Nestled in the bluffs of the St. Croix River, Stillwater, Minnesota (population 17,215) is 20 miles east of downtown St. Paul. The city was founded in 1843, one of three existing towns when the Minnesota Territory was established in 1849. The Minnesota Territorial Prison opened there in 1853.
Stillwater’s location on the river, amid North America's largest stand of white pine, made it the world’s largest lumber producer in the 1880s. The town retained its title as the “lumbering empire” into the early 1900s, when the lumber boom ended.
Stillwater boasts one of the rare surviving examples of a vertical-lift highway bridge, the Stillwater Historic Lift Bridge, which spans the St. Croix. Built in 1931, the 10-span bridge includes a counterweighted, tower-and-cable vertical-lift span.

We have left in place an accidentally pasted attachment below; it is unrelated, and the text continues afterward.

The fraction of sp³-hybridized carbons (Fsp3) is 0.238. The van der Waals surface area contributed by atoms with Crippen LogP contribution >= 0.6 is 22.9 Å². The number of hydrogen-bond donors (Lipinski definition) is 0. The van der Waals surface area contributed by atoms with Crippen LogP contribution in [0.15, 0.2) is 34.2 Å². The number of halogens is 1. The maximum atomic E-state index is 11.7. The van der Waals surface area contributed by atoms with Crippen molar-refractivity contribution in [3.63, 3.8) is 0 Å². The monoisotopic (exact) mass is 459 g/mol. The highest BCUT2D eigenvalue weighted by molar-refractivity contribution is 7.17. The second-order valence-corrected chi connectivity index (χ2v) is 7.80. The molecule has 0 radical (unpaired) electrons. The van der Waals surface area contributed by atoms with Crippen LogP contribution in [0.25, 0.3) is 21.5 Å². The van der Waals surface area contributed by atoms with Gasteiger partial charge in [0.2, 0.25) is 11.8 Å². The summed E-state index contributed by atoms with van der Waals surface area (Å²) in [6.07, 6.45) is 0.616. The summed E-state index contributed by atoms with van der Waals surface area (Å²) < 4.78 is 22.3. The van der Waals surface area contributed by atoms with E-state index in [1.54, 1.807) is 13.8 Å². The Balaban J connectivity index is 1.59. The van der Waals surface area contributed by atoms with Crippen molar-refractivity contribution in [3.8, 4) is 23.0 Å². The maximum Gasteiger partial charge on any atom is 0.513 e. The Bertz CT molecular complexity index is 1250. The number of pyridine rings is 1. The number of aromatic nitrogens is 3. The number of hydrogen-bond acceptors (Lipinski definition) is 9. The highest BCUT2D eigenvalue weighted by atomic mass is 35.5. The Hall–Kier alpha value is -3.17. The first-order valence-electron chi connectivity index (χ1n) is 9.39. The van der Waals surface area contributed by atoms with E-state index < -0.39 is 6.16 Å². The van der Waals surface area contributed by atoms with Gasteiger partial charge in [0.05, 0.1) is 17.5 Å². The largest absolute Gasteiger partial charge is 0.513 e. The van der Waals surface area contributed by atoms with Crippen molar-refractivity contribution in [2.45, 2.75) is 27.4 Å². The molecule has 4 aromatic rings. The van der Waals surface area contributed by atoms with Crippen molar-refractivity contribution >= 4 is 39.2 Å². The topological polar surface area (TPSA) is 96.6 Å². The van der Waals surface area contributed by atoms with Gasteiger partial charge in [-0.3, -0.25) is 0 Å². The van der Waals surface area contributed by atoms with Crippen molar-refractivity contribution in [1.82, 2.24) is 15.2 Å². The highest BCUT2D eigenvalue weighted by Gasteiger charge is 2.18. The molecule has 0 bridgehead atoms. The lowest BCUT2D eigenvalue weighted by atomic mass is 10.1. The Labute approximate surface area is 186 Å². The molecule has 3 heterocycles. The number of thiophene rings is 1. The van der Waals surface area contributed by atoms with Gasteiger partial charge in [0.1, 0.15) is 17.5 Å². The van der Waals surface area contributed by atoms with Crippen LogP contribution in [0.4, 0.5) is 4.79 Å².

A historic school, built in 1862, is today the headquarters of Cub Foods. The company has renovated the property, maintaining original plaques and chalkboards that remain in many employee offices. The intact original gymnasium and locker rooms have been updated and are used by employees.
Many of Stillwater’s historic buildings have been preserved and house retail businesses, including an old grain elevator, railroad freight house, dairy-producing building, and an old brewery. The Warden’s House, built in 1853, is a museum for the Washington County Historical Society, and the county courthouse, which includes the old jail and sheriff’s residence, is the oldest courthouse in Minnesota.
Designated a Preserve America Community in November 2005.